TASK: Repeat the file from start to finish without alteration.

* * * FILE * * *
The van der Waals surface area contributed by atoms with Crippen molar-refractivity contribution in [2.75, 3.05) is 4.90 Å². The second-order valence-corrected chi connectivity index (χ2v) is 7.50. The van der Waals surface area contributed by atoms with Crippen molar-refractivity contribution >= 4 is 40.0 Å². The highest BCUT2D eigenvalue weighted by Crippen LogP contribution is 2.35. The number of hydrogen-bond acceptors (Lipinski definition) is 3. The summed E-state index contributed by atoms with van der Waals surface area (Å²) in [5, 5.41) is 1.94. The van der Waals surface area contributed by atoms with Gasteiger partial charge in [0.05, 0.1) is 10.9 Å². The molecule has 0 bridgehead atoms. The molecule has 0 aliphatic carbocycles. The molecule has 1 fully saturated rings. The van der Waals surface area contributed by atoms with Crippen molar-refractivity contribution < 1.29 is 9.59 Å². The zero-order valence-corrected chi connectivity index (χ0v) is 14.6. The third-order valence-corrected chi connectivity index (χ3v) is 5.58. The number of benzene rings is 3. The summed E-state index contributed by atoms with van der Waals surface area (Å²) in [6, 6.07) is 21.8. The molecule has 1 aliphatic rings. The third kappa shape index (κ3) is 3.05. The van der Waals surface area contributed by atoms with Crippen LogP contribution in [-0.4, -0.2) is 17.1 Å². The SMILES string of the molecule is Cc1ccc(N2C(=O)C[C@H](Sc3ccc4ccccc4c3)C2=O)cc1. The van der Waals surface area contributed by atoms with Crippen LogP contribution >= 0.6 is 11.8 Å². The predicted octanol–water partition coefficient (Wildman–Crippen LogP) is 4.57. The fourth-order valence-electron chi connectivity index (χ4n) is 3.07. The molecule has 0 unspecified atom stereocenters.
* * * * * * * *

The van der Waals surface area contributed by atoms with Crippen molar-refractivity contribution in [2.75, 3.05) is 4.90 Å². The second-order valence-corrected chi connectivity index (χ2v) is 7.50. The van der Waals surface area contributed by atoms with Crippen molar-refractivity contribution >= 4 is 40.0 Å². The highest BCUT2D eigenvalue weighted by Crippen LogP contribution is 2.35. The number of hydrogen-bond acceptors (Lipinski definition) is 3. The summed E-state index contributed by atoms with van der Waals surface area (Å²) in [5, 5.41) is 1.94. The van der Waals surface area contributed by atoms with Gasteiger partial charge in [0.05, 0.1) is 10.9 Å². The molecule has 0 bridgehead atoms. The molecule has 0 aliphatic carbocycles. The molecule has 1 fully saturated rings. The van der Waals surface area contributed by atoms with Crippen molar-refractivity contribution < 1.29 is 9.59 Å². The zero-order valence-corrected chi connectivity index (χ0v) is 14.6. The third-order valence-corrected chi connectivity index (χ3v) is 5.58. The number of benzene rings is 3. The summed E-state index contributed by atoms with van der Waals surface area (Å²) in [6, 6.07) is 21.8. The molecule has 1 aliphatic rings. The third kappa shape index (κ3) is 3.05. The van der Waals surface area contributed by atoms with Crippen LogP contribution in [-0.4, -0.2) is 17.1 Å². The SMILES string of the molecule is Cc1ccc(N2C(=O)C[C@H](Sc3ccc4ccccc4c3)C2=O)cc1. The van der Waals surface area contributed by atoms with Crippen LogP contribution >= 0.6 is 11.8 Å². The predicted octanol–water partition coefficient (Wildman–Crippen LogP) is 4.57. The fourth-order valence-electron chi connectivity index (χ4n) is 3.07. The molecule has 0 unspecified atom stereocenters.